That said, I have a lot of problems with the tactics of the Israeli government. I think that Israel is in an extremely difficult position, and I think its history of conflict with its neighbors when it *has* tried for a peaceful two state solution makes trust an enormous issue in this conflict. That said, I have very little respect for the current Israeli government. The way they used the murders of Israeli teens as a false pretense to go after Hamas was not only morally wrong, but incredibly stupid. I think that there is some truth to the fact that Hamas is more than willing to put Palestinians at risk, but I also don't trust everything the Israeli government says about its military operations. On a more personal level, I know that there are bad people in the Israeli army. Like in any army, there are sadists and people who are happy to go to war. One of the only times I've seen my dad so upset he could barely talk was when he told me about his time serving in Lebanon. About seeing people that you thought were your friends, your brothers in arms, the people you were supposed to trust with your life, do unspeakable things. (If you haven't seen it, I highly recommend Ari Folman's autobiographical film "Waltz with Bashir," about his experience as an Israeli soldier in Lebanon. In addition to shedding some light on the conflict in Israel, it's a beautifully made film that portrays the horrors of war in a really unique way.)
Outside the army, I think that Israelis have a serious problem with racism. I think there need to be more efforts to create positive interactions between Israelis and Palestinians, because it's easy to hate a whole group of people when your only interaction with them is war. I think there's ingrained racism and hatred on both sides, but since I'm speaking from the Israeli side, I'm going to be more critical of Israel in this. And nobody makes me more mad than the religious far-right in Israel. I think it's despicable that Ultra-Orthodox Jews want to build settlements because God said this land belongs to them, Palestinians be damned, and are willing to risk Palestinian and Israeli lives by creating a cause for violence. Violence which, coincidentally, they're almost definitely never going to personally experience, because they get religious exemptions from serving in the army. The stronghold these people have on the Israeli government infuriates me as much as the extremists on the other side who think Israel shouldn't exist and all Jews should be killed. One of my earliest vivid memories is hearing about Yitzhak Rabin's assassination on TV. All because he was working towards peace.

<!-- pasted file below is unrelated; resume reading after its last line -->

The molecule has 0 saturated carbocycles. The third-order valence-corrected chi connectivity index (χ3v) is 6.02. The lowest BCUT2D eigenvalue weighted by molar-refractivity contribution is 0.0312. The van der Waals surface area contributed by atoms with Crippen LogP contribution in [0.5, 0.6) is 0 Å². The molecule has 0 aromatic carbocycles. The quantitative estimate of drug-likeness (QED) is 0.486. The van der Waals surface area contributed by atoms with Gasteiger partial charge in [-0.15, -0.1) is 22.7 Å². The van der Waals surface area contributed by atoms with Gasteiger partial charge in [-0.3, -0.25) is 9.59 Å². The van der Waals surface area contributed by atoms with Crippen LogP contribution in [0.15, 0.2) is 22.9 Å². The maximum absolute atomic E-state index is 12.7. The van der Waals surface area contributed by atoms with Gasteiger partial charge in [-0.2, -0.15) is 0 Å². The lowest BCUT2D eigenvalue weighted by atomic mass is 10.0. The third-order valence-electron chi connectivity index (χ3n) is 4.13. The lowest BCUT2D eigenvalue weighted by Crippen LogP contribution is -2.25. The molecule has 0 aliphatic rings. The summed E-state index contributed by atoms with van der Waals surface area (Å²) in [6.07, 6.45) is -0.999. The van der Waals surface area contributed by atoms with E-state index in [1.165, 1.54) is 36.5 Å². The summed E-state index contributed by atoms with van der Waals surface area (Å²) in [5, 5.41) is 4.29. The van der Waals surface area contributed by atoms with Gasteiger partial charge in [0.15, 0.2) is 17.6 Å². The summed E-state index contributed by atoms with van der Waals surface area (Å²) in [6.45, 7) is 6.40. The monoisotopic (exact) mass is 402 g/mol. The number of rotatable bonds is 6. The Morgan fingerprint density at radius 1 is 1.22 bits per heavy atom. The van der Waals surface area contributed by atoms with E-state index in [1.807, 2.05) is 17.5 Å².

On a shallower note, let's talk Facebook. I'm Facebook friends with Israeli Jews, American Jews, and Muslims all over the world. Again, I'm mostly going to focus on the Jewish experience. I think it's absurd that the most "Israel can do no wrong" posts I see on Facebook are coming from American Jews. The Israeli Jews I know will post things that try to explain the Israeli perspective, but they'll also post things like this story about the "Jews and Arabs Refuse to Be Enemies" social media efforts (which, by the way, as somebody with a half-Arab boyfriend, I support 1000%), and make their profile pictures a combination of the Israeli and Palestinian flag, with the word "Enough" written in English, Hebrew and Arabic.